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Misbehaving : how economics became behavioural / Richard H. Thaler.

By: Thaler, Richard H, 1945-.
Publisher: London : Allen Lane, 2015Description: xiv, 415 p. : ill. ; 24 cm.ISBN: 9781846144035 : (hbk.).Subject(s): Economics -- Psychological aspects | EconomicsDDC classification: 330 Subject: Why are we more likely to forgo the opportunity to sell a £100 bottle of wine rather than actually taking money out our wallet to pay for it, when ultimately the 'opportunity cost' of doing so is the same? Why would the 'endowment effect' mean that we value a free ticket worth hundreds of pounds more than the money we would get from selling it? Richard Thaler presents his findings in behavioural economics and breaks down the biases and irrational tendancies in our thinking, showing us how to avoid making costly mistakes in life. This book was short-listed for the Financial Times and McKinsey Business Book of the Year Award. From the renowned and entertaining behavioural economist and co-author of the seminal work Nudge, Misbehaving is an irreverent and enlightening look into human foibles. Traditional economics assumes that rational forces shape everything. Behavioural economics knows better. Richard Thaler has spent his career studying the notion that humans are central to the economy - and that we're error-prone individuals, not Spock-like automatons. Now behavioural economics is hugely influential, changing the way we think not just about money, but about ourselves, our world and all kinds of everyday decisions. Whether buying an alarm clock, selling football tickets, or applying for a mortgage, we all succumb to biases and make decisions that deviate from the standards of rationality assumed by economists. In other words, we misbehave. Dismissed at first by economists as an amusing sideshow, the study of human miscalculations and their effects on markets now drives efforts to make better decisions in our lives, our businesses, and our governments. Coupling recent discoveries in human psychology with a practical understanding of incentives and market behaviour, Thaler enlightens readers about how to make smarter decisions in an increasingly mystifying world. He reveals how behavioural economic analysis opens up new ways to look at everything from household finance to assigning faculty offices in a new building, to TV quiz shows, sports transfer seasons, and businesses like Uber. When economics meets psychology, the implications for individuals, managers and policy makers are both profound and entertaining.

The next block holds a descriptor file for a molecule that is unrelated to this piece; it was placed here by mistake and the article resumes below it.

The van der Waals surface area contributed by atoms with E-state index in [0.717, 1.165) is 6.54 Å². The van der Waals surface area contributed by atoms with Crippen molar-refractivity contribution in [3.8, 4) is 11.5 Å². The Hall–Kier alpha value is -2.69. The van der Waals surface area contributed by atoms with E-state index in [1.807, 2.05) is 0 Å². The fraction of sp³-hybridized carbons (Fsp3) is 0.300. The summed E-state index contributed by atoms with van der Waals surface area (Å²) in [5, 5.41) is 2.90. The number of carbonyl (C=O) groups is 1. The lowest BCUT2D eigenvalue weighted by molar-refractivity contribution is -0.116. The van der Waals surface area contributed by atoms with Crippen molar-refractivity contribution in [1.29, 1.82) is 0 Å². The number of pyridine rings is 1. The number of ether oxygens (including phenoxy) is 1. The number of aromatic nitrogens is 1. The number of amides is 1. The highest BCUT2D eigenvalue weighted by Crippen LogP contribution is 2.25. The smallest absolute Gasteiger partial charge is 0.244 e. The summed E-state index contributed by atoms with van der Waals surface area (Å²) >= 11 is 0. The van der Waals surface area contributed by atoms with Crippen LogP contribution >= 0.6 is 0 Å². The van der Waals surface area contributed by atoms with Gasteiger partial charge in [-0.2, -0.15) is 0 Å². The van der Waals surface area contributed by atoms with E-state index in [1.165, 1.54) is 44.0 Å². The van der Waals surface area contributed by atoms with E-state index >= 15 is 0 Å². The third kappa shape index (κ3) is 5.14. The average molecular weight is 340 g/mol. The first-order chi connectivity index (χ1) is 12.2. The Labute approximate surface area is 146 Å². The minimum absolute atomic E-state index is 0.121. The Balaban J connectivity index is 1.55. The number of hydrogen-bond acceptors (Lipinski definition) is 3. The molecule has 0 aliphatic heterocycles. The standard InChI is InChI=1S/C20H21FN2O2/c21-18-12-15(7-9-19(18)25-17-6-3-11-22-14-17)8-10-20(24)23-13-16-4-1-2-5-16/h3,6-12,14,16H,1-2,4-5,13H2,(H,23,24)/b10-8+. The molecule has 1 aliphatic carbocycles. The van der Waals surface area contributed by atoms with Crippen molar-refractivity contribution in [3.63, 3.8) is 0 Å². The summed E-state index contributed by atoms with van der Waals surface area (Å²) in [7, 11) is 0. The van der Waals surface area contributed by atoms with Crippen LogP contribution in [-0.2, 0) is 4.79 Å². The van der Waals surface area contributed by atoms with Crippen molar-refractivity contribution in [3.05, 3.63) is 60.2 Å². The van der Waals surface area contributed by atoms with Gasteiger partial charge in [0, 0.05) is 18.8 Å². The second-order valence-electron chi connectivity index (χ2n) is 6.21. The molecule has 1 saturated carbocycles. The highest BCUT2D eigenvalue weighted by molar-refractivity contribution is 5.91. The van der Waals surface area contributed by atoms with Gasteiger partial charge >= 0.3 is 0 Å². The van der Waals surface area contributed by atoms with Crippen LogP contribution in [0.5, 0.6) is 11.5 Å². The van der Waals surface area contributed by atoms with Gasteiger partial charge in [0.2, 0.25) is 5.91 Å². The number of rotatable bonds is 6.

List(s) this item appears in: New acquisitions 2016
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General Collection 330 THA (Browse shelf) Available 000414172

Includes bibliographical references and index.

Why are we more likely to forgo the opportunity to sell a £100 bottle of wine rather than actually taking money out our wallet to pay for it, when ultimately the 'opportunity cost' of doing so is the same? Why would the 'endowment effect' mean that we value a free ticket worth hundreds of pounds more than the money we would get from selling it? Richard Thaler presents his findings in behavioural economics and breaks down the biases and irrational tendancies in our thinking, showing us how to avoid making costly mistakes in life. This book was short-listed for the Financial Times and McKinsey Business Book of the Year Award. From the renowned and entertaining behavioural economist and co-author of the seminal work Nudge, Misbehaving is an irreverent and enlightening look into human foibles. Traditional economics assumes that rational forces shape everything. Behavioural economics knows better. Richard Thaler has spent his career studying the notion that humans are central to the economy - and that we're error-prone individuals, not Spock-like automatons. Now behavioural economics is hugely influential, changing the way we think not just about money, but about ourselves, our world and all kinds of everyday decisions. Whether buying an alarm clock, selling football tickets, or applying for a mortgage, we all succumb to biases and make decisions that deviate from the standards of rationality assumed by economists. In other words, we misbehave. Dismissed at first by economists as an amusing sideshow, the study of human miscalculations and their effects on markets now drives efforts to make better decisions in our lives, our businesses, and our governments. Coupling recent discoveries in human psychology with a practical understanding of incentives and market behaviour, Thaler enlightens readers about how to make smarter decisions in an increasingly mystifying world. He reveals how behavioural economic analysis opens up new ways to look at everything from household finance to assigning faculty offices in a new building, to TV quiz shows, sports transfer seasons, and businesses like Uber. When economics meets psychology, the implications for individuals, managers and policy makers are both profound and entertaining.

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